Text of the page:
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Timo & the lightness of being

Timoteo

For thousand of years man has reproduced his image both in two dimensional and three dimensional forms. Up until the modernist movements of the 19th century, sculpture in particular tended to be mirror images of the human figure. With modernism beginning in the 19th century, the human figure took on abstraction as well as more conceptual interpretations, allowing artists like Rodrigo de la Sierra to embrace the subtle art of the metaphor.


Whatever it is that creates an artist, be it passion, talent, luck or opportunity, Rodrigo de la Sierra seems to have it all. After successfully creating a career in architecture, De la Sierra goes on to study and develop a career as an artist, as a sculptor to be precise. First the exactness of the classical figure shortly after leaving the academy. Then from a series of doodling figures drawn on a phone pad is born the tragic- comedy figure of Timoteo, fondly nicknamed Timo.


De la Sierra refers to Timo as everybody’s man, somewhat of an alter ego. With a closer study of this character one sees a seemingly comic veneer interpreting some real serious stuff. While still a full time architect, De la Sierra gives birth to Timo towards the end of 2006, with a small wooden sculpture of Timo leaning on the world: “Reaching my Universe”, but this little man really arrives on the art scene during the beginning of the global economic crisis, the banking crisis and the closing of a major investment bank. The artist creates the money series in a pale bronze patina, between 2008 and 2009 and all depict Timo in money situations, either dancing on or with a balancing act with an America penny, all seemingly ludicrous and playful, but on closer examination, very serious in their content. The pale patinas on the bronzes are purposely chosen to further underline the subject’s lightness of being.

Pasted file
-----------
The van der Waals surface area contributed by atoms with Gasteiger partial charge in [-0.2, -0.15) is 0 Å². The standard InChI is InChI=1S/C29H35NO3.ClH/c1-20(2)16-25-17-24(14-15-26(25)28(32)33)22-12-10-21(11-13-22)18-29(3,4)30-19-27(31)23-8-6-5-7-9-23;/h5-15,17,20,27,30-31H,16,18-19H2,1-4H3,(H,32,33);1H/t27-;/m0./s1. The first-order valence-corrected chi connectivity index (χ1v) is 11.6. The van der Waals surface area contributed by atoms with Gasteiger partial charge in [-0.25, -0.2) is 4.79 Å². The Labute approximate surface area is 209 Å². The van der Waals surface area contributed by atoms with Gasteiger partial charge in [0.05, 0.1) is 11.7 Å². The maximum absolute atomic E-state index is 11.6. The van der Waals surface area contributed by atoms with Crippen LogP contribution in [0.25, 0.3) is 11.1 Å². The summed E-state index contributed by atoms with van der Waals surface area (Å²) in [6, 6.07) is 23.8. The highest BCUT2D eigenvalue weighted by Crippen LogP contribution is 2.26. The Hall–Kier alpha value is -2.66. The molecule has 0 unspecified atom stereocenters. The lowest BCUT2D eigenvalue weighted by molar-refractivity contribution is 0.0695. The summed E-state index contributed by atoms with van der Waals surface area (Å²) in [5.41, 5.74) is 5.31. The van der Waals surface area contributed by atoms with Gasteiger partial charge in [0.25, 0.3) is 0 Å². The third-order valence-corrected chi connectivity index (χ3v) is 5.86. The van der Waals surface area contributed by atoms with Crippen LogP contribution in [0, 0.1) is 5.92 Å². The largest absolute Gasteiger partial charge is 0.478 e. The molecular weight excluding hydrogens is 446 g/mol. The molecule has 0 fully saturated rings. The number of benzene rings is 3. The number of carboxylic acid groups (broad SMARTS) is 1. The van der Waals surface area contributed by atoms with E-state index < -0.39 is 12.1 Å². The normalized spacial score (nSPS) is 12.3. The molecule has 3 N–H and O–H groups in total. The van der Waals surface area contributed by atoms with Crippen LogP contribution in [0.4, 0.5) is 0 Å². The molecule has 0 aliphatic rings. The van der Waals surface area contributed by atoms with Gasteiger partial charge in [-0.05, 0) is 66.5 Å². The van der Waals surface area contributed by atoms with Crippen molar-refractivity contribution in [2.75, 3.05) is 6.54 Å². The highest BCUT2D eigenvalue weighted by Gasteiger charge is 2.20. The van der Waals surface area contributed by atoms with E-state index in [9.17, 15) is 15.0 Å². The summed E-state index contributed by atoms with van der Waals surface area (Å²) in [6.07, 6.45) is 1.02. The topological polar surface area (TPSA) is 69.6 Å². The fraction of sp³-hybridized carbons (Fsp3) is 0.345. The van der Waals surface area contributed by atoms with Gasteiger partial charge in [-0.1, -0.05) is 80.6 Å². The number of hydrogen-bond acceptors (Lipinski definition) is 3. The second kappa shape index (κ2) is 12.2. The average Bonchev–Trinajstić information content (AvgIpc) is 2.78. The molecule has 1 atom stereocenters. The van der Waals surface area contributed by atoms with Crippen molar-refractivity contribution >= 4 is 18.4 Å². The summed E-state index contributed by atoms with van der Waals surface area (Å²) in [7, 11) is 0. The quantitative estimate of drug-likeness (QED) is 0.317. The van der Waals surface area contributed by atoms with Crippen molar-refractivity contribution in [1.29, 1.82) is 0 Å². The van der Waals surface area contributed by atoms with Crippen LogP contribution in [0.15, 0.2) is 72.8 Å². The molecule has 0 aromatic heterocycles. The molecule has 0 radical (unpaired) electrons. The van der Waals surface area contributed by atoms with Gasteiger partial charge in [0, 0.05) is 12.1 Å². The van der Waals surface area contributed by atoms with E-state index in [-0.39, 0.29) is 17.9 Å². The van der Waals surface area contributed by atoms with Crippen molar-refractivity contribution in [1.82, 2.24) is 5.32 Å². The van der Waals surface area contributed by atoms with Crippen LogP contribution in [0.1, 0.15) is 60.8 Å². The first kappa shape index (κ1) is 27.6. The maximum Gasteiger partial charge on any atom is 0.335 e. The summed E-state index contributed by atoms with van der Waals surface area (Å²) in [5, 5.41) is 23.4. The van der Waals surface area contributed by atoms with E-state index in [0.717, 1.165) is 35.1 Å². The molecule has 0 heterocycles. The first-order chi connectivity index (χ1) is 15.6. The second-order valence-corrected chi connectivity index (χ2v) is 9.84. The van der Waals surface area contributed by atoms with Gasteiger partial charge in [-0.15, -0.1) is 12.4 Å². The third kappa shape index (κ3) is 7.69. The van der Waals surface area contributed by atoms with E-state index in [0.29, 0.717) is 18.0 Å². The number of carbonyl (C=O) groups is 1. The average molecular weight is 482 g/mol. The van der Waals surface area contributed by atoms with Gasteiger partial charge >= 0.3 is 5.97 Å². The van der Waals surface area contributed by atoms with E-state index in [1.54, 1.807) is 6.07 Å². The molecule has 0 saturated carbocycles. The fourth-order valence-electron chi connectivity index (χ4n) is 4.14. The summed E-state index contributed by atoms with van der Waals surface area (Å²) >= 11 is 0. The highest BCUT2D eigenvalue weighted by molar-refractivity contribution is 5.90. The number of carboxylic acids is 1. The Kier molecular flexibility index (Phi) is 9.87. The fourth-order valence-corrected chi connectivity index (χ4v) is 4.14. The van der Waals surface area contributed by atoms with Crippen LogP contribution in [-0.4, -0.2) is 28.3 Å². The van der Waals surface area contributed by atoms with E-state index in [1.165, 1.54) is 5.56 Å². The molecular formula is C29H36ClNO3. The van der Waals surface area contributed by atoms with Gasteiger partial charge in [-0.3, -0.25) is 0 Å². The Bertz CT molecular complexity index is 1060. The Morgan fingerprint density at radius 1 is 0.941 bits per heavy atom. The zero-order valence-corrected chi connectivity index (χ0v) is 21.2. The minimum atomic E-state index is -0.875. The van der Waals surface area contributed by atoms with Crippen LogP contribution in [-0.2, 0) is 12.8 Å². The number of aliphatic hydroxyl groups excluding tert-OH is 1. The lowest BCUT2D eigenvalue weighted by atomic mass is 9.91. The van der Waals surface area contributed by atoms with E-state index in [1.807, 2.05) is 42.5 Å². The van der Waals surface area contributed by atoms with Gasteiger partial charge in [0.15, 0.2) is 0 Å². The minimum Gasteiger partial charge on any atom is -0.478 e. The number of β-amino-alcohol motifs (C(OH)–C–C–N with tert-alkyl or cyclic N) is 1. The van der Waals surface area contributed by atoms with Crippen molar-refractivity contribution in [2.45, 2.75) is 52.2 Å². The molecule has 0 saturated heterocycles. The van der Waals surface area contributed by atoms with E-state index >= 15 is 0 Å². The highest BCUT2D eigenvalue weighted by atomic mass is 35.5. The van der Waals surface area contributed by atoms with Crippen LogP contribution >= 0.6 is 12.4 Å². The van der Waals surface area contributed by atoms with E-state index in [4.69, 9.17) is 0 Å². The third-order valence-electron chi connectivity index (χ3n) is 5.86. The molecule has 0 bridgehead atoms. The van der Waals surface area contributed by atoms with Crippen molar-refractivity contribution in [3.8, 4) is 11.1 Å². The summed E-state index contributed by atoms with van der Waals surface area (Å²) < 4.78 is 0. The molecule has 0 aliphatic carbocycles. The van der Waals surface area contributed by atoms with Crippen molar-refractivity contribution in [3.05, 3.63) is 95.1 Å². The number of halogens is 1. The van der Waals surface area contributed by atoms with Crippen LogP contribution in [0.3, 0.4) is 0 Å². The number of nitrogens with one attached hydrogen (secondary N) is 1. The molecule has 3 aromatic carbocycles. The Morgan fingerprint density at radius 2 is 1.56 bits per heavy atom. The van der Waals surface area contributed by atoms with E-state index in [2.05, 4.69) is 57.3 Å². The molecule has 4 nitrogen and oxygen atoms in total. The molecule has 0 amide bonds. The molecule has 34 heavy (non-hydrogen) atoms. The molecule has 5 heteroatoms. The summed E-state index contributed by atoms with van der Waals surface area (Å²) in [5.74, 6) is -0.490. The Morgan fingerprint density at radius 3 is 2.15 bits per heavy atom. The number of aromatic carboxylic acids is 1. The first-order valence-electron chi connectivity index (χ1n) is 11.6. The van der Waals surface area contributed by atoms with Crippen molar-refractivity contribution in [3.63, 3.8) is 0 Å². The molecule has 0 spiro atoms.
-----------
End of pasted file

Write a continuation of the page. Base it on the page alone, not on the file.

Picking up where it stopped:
During this same period the news is inundated with foreclosures, labor strikes and growing numbers of unemployment and so (Modern Times) “Timo y Los Tiempos Modernos” is born, a pale, ivory colored resin installation depict ing many little assembly line Timos hard at work on pipes, fuses and wrenches with the last figures in a desesperate attempt to escape.